The Soviet Army launched the so-called Chisinau-Iasi operation, which liberated Moldova from the Nazi troops, on 20 August 1944. Chisinau was taken by the Soviets four days later. But the operation was prepared by the Soviet Army as early as April 1944, when some of its troops crossed the Dniester and took several important bridgeheads on its right bank. A stronghold near the settlement of Serpeni was the most famous of those bridgeheads.
Vladimir Shmarov, a former Soviet general and World War II veteran, told reporters on 24 August that the Serpeni Stronghold Memorial, which was inaugurated a year ago, belongs to the worthiest monuments to the war effort in the post-Soviet area and can be compared to the Mamaev Mound Memorial in Volgograd (formerly Stalingrad, Russia) or the Brest Fortress Memorial in Brest (Belarus).
Meanwhile, representatives of some 20 Moldovan nongovernmental organizations staged a rally in front of the Russian Embassy in Chisinau on 24 August, unfurling banners reading, "Russians Go Home!", "Down with Occupants!", and "Rehabilitate Ion Antonescu!"
"With this action, the true patriots of Moldova want to make the authorities and the population understand that 24 August 1944 is not the date of our liberation from the Nazis but the date of our occupation by Stalin's regime," Jacob Golovca, head of an organization called Molotov-Ribbentrop Antipact, explained to journalists.
At the same time, Golovca voiced indignation over "those national renegades in the Republic of Moldova who venerate the memory of the Slavic enslavers and occupiers of Bessarabia by erecting monuments and luxurious memorials to the Stalinist hordes," according to BASA.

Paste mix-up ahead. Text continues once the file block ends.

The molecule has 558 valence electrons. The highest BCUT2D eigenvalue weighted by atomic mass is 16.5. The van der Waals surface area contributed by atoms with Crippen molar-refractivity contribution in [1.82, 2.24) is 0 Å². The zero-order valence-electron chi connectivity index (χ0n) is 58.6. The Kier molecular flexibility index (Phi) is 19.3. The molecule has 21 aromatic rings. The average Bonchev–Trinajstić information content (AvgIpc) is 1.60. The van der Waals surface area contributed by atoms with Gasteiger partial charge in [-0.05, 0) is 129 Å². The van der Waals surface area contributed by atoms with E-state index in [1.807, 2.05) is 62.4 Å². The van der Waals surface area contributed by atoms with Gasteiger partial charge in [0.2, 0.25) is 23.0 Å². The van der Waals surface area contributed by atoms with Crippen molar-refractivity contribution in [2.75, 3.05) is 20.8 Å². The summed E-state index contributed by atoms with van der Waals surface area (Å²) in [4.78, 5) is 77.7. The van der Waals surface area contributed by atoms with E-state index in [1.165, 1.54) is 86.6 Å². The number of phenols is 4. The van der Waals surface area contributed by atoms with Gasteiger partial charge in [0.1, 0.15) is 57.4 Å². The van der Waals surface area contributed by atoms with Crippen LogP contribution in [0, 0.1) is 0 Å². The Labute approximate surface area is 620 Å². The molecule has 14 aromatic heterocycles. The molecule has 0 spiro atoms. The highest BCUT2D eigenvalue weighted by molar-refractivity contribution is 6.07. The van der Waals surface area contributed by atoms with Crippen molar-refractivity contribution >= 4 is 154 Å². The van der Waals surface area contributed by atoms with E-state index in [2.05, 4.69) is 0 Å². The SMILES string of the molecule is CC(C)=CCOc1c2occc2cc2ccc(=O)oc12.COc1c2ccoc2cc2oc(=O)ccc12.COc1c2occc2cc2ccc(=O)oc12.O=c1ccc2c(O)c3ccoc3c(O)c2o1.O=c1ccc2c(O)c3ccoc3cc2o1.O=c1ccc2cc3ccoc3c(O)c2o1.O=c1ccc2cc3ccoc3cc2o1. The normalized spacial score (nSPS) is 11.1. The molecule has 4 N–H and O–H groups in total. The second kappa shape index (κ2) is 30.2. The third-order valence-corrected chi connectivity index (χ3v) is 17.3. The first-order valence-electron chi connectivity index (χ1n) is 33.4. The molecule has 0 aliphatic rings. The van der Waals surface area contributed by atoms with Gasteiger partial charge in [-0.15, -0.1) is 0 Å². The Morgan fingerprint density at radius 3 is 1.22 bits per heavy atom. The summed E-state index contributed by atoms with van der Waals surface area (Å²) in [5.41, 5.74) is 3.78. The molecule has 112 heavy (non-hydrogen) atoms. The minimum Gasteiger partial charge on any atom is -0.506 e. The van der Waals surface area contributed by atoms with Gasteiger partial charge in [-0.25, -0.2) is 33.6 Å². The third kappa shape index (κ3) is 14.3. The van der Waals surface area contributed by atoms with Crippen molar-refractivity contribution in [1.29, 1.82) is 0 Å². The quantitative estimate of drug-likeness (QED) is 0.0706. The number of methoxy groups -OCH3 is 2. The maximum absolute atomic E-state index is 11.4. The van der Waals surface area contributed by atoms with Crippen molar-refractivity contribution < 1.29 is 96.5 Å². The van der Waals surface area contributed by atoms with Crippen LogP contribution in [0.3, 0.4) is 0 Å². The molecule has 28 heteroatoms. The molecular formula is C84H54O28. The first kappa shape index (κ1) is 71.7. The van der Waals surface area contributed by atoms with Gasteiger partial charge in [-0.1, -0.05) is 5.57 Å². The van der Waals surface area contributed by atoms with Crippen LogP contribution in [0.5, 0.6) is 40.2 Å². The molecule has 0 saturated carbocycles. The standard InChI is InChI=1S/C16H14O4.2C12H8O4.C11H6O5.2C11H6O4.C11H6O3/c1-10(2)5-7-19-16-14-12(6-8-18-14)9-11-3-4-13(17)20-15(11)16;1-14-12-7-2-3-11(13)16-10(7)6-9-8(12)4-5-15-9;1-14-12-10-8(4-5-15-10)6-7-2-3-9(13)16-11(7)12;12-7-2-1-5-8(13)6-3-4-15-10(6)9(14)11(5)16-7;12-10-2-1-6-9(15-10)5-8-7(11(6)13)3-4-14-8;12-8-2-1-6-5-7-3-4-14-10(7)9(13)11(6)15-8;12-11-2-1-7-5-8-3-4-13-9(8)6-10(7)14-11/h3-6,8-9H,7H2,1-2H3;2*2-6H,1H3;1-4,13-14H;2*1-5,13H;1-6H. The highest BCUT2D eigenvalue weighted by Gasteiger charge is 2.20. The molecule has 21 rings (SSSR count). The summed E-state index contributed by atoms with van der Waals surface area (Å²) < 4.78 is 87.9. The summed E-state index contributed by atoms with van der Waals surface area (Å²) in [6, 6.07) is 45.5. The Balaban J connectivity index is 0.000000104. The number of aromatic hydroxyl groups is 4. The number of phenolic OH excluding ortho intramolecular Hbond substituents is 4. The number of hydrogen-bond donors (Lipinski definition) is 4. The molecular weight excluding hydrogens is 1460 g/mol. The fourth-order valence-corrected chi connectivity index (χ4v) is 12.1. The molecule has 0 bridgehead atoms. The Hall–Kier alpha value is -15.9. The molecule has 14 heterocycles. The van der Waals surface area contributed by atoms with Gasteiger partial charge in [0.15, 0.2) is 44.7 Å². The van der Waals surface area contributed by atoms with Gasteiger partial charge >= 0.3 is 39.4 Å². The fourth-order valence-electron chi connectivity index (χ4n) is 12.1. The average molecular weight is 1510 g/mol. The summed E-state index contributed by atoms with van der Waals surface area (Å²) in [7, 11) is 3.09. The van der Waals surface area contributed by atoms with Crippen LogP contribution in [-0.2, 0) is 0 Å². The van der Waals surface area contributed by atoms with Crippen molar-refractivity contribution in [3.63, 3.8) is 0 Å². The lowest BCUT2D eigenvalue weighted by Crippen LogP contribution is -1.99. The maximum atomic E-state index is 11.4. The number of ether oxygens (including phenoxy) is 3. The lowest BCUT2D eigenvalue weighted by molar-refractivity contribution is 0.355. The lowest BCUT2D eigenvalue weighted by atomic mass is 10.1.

Demonstrators near the Russian Embassy reportedly called for declaring 23 and 24 August days of national mourning in both Moldova and Romania, liquidating Molotov-Ribbentrop Pact consequences, and reunifying Greater Romania within its borders before the Soviet annexation of Bessarabia and Northern Bukovina (now a part of Ukraine) in 1940. A relevant declaration was sent to the European Union, the Organization for Security and Cooperation in Europe Mission in Moldova, and foreign embassies in Chisinau.
The Soviet Union annexed Bessarabia -- the part of present-day Moldova that lies between the Dniester and Prut rivers -- in June 1940, in accordance with the secret annex to the Soviet-German Molotov-Ribbentrop Pact of 23 August 1939, which left Bessarabia in the Soviet sphere of influence. Romania recaptured Bessarabia the following year, after Romania under the leadership of Ion Antonescu joined Adolf Hitler's Germany in its attack on the Soviet Union in June 1941.
After the war against the Soviet Union went badly for Hitler, Romania changed sides, capturing more than 50,000 German soldiers who were stationed on its territory and declaring war on Germany on 23 August 1944. However, following World War II, the Soviet Union and the allied powers did not reinstate the Greater Romania of the prewar period but included Bessarabia once again in the Moldovan Socialist Soviet Republic. The Moldovan SSR declared its independence from the Soviet Union on 27 August 1991 and is known today as the Republic of Moldova.
In his speech at the Serpeni Stronghold Memorial, President Voronin made an indirect reference to those Moldovans who question the positive contribution of the Soviet Army to their country's history. "The Moldovan nation is grateful to the Soviet Army for the 1944 liberation, in spite of statements by the so-called historians who have falsified the truth about World War II," Voronin asserted.
As the world commemorated the 60th anniversary of the end of World War II in Europe, RFE/RL took a look at that conflict's enduring legacies in its broadcast area. See "World War II -- 60 Years After".